You may have noticed I read a lot of fiction set in distinct historical periods, because that's what my dad loans me. But I usually shy away from ones where actual historical figures are the central characters. I wonder if it's an accurate portrayal of the person, or if it's just a convenient caricature.
But I took a chance on No Dawn For Men, even though it's about Ian Fleming running around Nazi Germany with Tolkien, trying to keep some artifact with the power to raise the dead out of the Germans' hands. Tolkien gets drawn in because apparently the Nazis loved The Hobbit, and that makes it convenient for him to meet with a well-known professor on Norse lore, who is looking for the artifact in question. Or so the Nazis think. He actually already has it, but has been searching for some way to keep it out of their hands, because he's not an idiot. So Tolkien and the professor's assistant, an extremely short, bearded fellow named Trygg with some remarkable abilities try to get the professor out of the country, but end up journeying to help destroy the thing.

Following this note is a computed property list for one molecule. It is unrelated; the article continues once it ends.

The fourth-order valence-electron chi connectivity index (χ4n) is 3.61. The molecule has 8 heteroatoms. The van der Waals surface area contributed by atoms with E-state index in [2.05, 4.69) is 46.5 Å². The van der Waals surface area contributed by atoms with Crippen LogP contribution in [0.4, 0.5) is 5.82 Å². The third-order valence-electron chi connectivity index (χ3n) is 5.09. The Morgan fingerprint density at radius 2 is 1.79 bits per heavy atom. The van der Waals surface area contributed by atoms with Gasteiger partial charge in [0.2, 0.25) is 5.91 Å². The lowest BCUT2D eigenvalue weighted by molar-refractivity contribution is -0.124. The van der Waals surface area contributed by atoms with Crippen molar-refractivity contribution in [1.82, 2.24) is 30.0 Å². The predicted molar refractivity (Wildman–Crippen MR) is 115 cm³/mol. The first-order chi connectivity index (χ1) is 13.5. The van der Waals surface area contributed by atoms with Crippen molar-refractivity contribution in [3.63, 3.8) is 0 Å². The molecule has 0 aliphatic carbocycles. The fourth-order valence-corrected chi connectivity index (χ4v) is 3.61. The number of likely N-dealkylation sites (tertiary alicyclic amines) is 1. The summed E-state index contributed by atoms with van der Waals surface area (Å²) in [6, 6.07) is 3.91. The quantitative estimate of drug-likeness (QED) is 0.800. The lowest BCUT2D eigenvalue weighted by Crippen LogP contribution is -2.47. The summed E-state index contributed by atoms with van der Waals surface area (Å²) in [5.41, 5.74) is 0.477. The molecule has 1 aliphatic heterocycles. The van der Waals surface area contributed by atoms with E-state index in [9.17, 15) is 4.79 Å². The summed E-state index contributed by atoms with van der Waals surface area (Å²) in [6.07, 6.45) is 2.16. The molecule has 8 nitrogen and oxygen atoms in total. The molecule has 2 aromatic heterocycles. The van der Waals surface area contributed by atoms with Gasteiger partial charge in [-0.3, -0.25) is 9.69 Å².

So yeah, this kind of hit my nerves. There's just a little too much winking and nodding at, 'Oh, this is what gave him the idea for this part of Lord of the Rings, and this is why he called it a fellowship, etc.' That gets old, and they only pick up in frequency as the book progresses. I mean, Tolkien's books were supposed to be symbolic representations of things he had struggled with from his own experiences, right? This is making it more literal. He met actual people who live under mountains, for possibly hundreds of years. The Fleming stuff might be similar, I don't know enough about his writing to tell. But at least Fleming was a reporter and intelligence officer, so his presence I could mentally justify.
The book itself does breeze along. I went in intending to read maybe a third to a half the first night, and read the whole thing in one night. And that was with a break in there to watch John Wick again with some people. So it wasn't a difficult read, and they kept the plot moving.